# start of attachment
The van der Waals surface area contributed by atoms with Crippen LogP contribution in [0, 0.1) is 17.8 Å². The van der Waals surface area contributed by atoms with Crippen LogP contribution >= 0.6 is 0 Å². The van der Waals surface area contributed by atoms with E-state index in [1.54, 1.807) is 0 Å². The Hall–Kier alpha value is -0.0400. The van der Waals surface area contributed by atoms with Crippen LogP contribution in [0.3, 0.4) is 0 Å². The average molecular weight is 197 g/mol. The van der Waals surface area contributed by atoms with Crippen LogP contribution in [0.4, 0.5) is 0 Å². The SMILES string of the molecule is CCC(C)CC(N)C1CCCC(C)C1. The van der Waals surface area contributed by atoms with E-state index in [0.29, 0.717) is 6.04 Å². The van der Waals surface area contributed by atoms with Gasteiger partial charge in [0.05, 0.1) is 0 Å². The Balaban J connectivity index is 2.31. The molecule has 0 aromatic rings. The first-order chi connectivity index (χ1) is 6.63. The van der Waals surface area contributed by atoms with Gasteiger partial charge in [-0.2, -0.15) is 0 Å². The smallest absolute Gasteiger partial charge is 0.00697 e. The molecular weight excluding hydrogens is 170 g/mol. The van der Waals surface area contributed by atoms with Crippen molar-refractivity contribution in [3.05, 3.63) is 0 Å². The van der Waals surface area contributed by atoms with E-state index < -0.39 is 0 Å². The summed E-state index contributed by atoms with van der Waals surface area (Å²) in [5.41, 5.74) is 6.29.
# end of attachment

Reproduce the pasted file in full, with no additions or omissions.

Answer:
The van der Waals surface area contributed by atoms with Crippen LogP contribution in [0, 0.1) is 17.8 Å². The van der Waals surface area contributed by atoms with Crippen LogP contribution >= 0.6 is 0 Å². The van der Waals surface area contributed by atoms with E-state index in [1.54, 1.807) is 0 Å². The Hall–Kier alpha value is -0.0400. The van der Waals surface area contributed by atoms with Crippen LogP contribution in [0.3, 0.4) is 0 Å². The average molecular weight is 197 g/mol. The van der Waals surface area contributed by atoms with Crippen LogP contribution in [0.4, 0.5) is 0 Å². The SMILES string of the molecule is CCC(C)CC(N)C1CCCC(C)C1. The van der Waals surface area contributed by atoms with E-state index in [0.29, 0.717) is 6.04 Å². The van der Waals surface area contributed by atoms with Gasteiger partial charge in [0.05, 0.1) is 0 Å². The Balaban J connectivity index is 2.31. The molecule has 0 aromatic rings. The first-order chi connectivity index (χ1) is 6.63. The van der Waals surface area contributed by atoms with Gasteiger partial charge in [-0.2, -0.15) is 0 Å². The smallest absolute Gasteiger partial charge is 0.00697 e. The molecular weight excluding hydrogens is 170 g/mol. The van der Waals surface area contributed by atoms with Crippen molar-refractivity contribution in [3.05, 3.63) is 0 Å². The van der Waals surface area contributed by atoms with E-state index < -0.39 is 0 Å². The summed E-state index contributed by atoms with van der Waals surface area (Å²) in [5.41, 5.74) is 6.29.